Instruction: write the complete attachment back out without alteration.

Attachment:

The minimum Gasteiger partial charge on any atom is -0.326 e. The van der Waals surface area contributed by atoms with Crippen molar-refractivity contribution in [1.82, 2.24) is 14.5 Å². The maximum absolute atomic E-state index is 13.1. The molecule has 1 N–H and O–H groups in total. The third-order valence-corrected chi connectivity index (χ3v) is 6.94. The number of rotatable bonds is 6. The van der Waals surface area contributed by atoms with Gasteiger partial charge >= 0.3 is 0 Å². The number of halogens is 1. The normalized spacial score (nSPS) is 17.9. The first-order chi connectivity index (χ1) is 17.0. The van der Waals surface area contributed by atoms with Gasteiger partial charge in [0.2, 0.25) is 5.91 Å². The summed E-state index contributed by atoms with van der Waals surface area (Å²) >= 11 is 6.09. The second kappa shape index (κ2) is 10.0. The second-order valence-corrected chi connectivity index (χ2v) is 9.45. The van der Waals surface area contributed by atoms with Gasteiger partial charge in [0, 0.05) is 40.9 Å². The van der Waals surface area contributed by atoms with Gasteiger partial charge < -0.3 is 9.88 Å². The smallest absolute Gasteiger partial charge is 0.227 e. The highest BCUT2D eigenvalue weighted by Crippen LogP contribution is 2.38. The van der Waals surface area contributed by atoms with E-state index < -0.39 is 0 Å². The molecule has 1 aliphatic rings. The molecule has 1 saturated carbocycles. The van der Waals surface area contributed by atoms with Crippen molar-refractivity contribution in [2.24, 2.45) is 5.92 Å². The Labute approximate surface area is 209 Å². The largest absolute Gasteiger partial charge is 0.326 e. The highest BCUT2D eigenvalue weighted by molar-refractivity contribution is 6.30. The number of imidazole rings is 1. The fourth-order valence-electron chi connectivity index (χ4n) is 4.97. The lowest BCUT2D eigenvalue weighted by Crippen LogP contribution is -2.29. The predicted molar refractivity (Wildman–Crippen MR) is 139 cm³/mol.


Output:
The minimum Gasteiger partial charge on any atom is -0.326 e. The van der Waals surface area contributed by atoms with Crippen molar-refractivity contribution in [1.82, 2.24) is 14.5 Å². The maximum absolute atomic E-state index is 13.1. The molecule has 1 N–H and O–H groups in total. The third-order valence-corrected chi connectivity index (χ3v) is 6.94. The number of rotatable bonds is 6. The van der Waals surface area contributed by atoms with Gasteiger partial charge >= 0.3 is 0 Å². The number of halogens is 1. The normalized spacial score (nSPS) is 17.9. The first-order chi connectivity index (χ1) is 17.0. The van der Waals surface area contributed by atoms with Gasteiger partial charge in [0.2, 0.25) is 5.91 Å². The summed E-state index contributed by atoms with van der Waals surface area (Å²) >= 11 is 6.09. The second kappa shape index (κ2) is 10.0. The second-order valence-corrected chi connectivity index (χ2v) is 9.45. The van der Waals surface area contributed by atoms with Gasteiger partial charge in [0, 0.05) is 40.9 Å². The van der Waals surface area contributed by atoms with Gasteiger partial charge < -0.3 is 9.88 Å². The smallest absolute Gasteiger partial charge is 0.227 e. The highest BCUT2D eigenvalue weighted by Crippen LogP contribution is 2.38. The van der Waals surface area contributed by atoms with E-state index < -0.39 is 0 Å². The molecule has 1 aliphatic rings. The molecule has 1 saturated carbocycles. The van der Waals surface area contributed by atoms with Crippen molar-refractivity contribution in [2.24, 2.45) is 5.92 Å². The Labute approximate surface area is 209 Å². The largest absolute Gasteiger partial charge is 0.326 e. The highest BCUT2D eigenvalue weighted by molar-refractivity contribution is 6.30. The number of imidazole rings is 1. The fourth-order valence-electron chi connectivity index (χ4n) is 4.97. The lowest BCUT2D eigenvalue weighted by Crippen LogP contribution is -2.29. The predicted molar refractivity (Wildman–Crippen MR) is 139 cm³/mol.